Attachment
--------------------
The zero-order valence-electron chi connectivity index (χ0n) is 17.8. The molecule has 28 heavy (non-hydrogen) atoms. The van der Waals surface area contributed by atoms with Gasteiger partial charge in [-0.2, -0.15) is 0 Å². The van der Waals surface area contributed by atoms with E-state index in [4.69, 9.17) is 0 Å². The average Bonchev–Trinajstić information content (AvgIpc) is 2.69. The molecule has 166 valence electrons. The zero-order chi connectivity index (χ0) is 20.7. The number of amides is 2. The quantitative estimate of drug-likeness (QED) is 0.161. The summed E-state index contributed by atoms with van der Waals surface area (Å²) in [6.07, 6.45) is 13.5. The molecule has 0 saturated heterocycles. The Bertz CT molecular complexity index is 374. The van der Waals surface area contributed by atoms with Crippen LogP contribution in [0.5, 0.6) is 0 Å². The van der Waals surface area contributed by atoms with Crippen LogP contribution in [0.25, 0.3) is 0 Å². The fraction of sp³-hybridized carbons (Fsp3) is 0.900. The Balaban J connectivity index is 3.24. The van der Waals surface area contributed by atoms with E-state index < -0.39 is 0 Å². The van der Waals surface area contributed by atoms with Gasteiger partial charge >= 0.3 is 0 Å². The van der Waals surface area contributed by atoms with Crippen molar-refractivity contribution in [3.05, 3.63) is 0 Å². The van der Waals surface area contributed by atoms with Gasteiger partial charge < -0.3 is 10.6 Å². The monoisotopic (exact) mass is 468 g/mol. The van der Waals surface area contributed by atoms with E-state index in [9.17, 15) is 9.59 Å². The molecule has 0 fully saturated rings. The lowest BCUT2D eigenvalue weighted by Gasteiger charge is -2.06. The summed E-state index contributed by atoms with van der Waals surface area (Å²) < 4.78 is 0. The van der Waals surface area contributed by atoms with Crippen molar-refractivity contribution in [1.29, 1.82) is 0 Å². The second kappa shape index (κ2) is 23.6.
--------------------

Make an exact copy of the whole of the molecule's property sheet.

The zero-order valence-electron chi connectivity index (χ0n) is 17.8. The molecule has 28 heavy (non-hydrogen) atoms. The van der Waals surface area contributed by atoms with Gasteiger partial charge in [-0.2, -0.15) is 0 Å². The van der Waals surface area contributed by atoms with E-state index in [4.69, 9.17) is 0 Å². The average Bonchev–Trinajstić information content (AvgIpc) is 2.69. The molecule has 166 valence electrons. The zero-order chi connectivity index (χ0) is 20.7. The number of amides is 2. The quantitative estimate of drug-likeness (QED) is 0.161. The summed E-state index contributed by atoms with van der Waals surface area (Å²) in [6.07, 6.45) is 13.5. The molecule has 0 saturated heterocycles. The Bertz CT molecular complexity index is 374. The van der Waals surface area contributed by atoms with Crippen LogP contribution in [0.5, 0.6) is 0 Å². The van der Waals surface area contributed by atoms with Crippen LogP contribution in [0.25, 0.3) is 0 Å². The fraction of sp³-hybridized carbons (Fsp3) is 0.900. The Balaban J connectivity index is 3.24. The van der Waals surface area contributed by atoms with E-state index < -0.39 is 0 Å². The van der Waals surface area contributed by atoms with Gasteiger partial charge >= 0.3 is 0 Å². The van der Waals surface area contributed by atoms with Crippen molar-refractivity contribution in [3.05, 3.63) is 0 Å². The van der Waals surface area contributed by atoms with Gasteiger partial charge < -0.3 is 10.6 Å². The monoisotopic (exact) mass is 468 g/mol. The van der Waals surface area contributed by atoms with E-state index in [9.17, 15) is 9.59 Å². The molecule has 0 fully saturated rings. The lowest BCUT2D eigenvalue weighted by Gasteiger charge is -2.06. The summed E-state index contributed by atoms with van der Waals surface area (Å²) < 4.78 is 0. The van der Waals surface area contributed by atoms with Crippen molar-refractivity contribution in [1.29, 1.82) is 0 Å². The second kappa shape index (κ2) is 23.6.